The Royal College of Emergency Medicine and the Patients Association have published a joint report 'Time to Act - Urgent Care and A&E: the patient perspective' which highlights new research that we have carried out into the choices, decisions and experiences of patients who have accessed A&E services.
'Ignoring the prescription?' is based on a survey of 142 clinical leaders in Emergency Medicine across the UK carried out in response to the unprecedented pressures over the 2014/15 winter period and reveals just how much needs to be done to address the profound challenges facing Emergency Departments (A&Es).

The report highlights the extent to which the recommendations set out in Acute and emergency care - prescribing the remedy have been implemented. In addition to this, 'ignoring the prescription?' reports that a staggering one percent of the £700 million allocated by the government in England over this winter period was spent on staff or other resources in emergency departments.
'Sentinel Sites: Better Data Better Planning' is the Royal College of Emergency Medicine's initial attempt to gather high quality data from its own ‘sentinel sites’ rather than relying on more comprehensive national data of dubious quality. Such information is essential to inform and guide the planning of urgent and emergency care services in the future.
Unscheduled and Emergency Care services in Northern Ireland are facing profound challenges to deliver safe, efficient and effective patient care as demand continues to rise. In April and June 2014 the RCEM convened two emergency summits that brought together key stakeholders including policy makers, regulators and leaders in acute healthcare in order to develop solutions to the challenges in Northern Ireland's A&E departments.

'Recommendations for Unscheduled and Emergency Care in Northern Ireland' sets out 18 recommendations to address the current challenges, the purpose of which is to maximise the effectiveness of these services whilst improving patient and staff experience.

The reports recommendations are supported by the Chief Medical Officer and the Chief Nursing Officer of Northern Ireland. The aim of these recommendations is to identify best practice strategies on which to build greater capacity and resilience across the system.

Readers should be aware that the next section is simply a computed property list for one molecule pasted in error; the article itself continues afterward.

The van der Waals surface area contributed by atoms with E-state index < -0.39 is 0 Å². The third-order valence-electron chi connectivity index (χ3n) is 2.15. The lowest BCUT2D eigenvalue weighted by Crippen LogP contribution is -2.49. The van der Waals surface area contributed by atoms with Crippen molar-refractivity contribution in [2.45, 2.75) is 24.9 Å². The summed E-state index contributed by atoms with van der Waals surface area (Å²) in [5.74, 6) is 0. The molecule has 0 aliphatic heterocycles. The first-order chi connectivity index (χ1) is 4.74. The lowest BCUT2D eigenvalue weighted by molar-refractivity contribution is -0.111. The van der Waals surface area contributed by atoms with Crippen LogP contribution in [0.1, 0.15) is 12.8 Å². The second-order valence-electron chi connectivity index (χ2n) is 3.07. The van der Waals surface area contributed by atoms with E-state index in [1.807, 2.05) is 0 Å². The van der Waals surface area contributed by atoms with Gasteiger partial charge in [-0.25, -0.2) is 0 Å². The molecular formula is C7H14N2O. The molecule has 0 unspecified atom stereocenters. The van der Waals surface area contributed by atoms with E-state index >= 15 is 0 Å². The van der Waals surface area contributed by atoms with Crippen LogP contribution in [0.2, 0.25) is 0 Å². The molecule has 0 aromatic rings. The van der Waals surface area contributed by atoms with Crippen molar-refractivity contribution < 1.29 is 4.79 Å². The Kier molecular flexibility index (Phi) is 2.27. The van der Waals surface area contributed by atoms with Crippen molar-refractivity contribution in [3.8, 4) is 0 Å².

We are all too aware that the urgent and emergency care system has been under pressure for some time with increasing emergency admissions, rising levels of acuity and a lack of effective alternatives to the emergency department.

This growing pressure is not sustainable and there is a risk that the quality of patient care will be compromised. Significant measures are needed to avoid an annual crisis and to build a resilient system which is fit for purpose. Given the continuing challenges experienced by patients and those working in acute and emergency care services the Royal College of Emergency Medicine convened an emergency summit with the Royal College of Paediatrics and Child Health, the Royal College of Physicians, the Royal College of Surgeons and the NHS Confederation.

On 4th March 2014 key policy makers, opinion formers and leaders in acute healthcare were brought together to develop solutions to the challenges and to strengthen the system for future service demands. 'Acute and Emergency Care - Prescribing the Remedy' contains the consensus recommendations of this summit. The consensus nature of the proposals reflecting, the needs of patients whether ill or injured, the elderly and children is unique.

This report co-authored by the Royal College of Emergency Medicine, Royal College of Paediatrics and Child Health, Royal College of Physicians and Royal College of Surgeons sets out 13 recommendations for Government, national bodies, commissioners, providers, professional bodies and clinicians, to take forward at local and national levels. Implementing these measures will help build an urgent and emergency care system that is sustainable and resilient to cope with future service demands.

This report is accompanied by a recommendations statement specifically referenced to the health and social care systems of England, Northern Ireland, Scotland and Wales. These statements allocate accountable bodies to each recommendation. Please note that these documents are endorsed solely by the Royal College of Emergency Medicine. Download the report here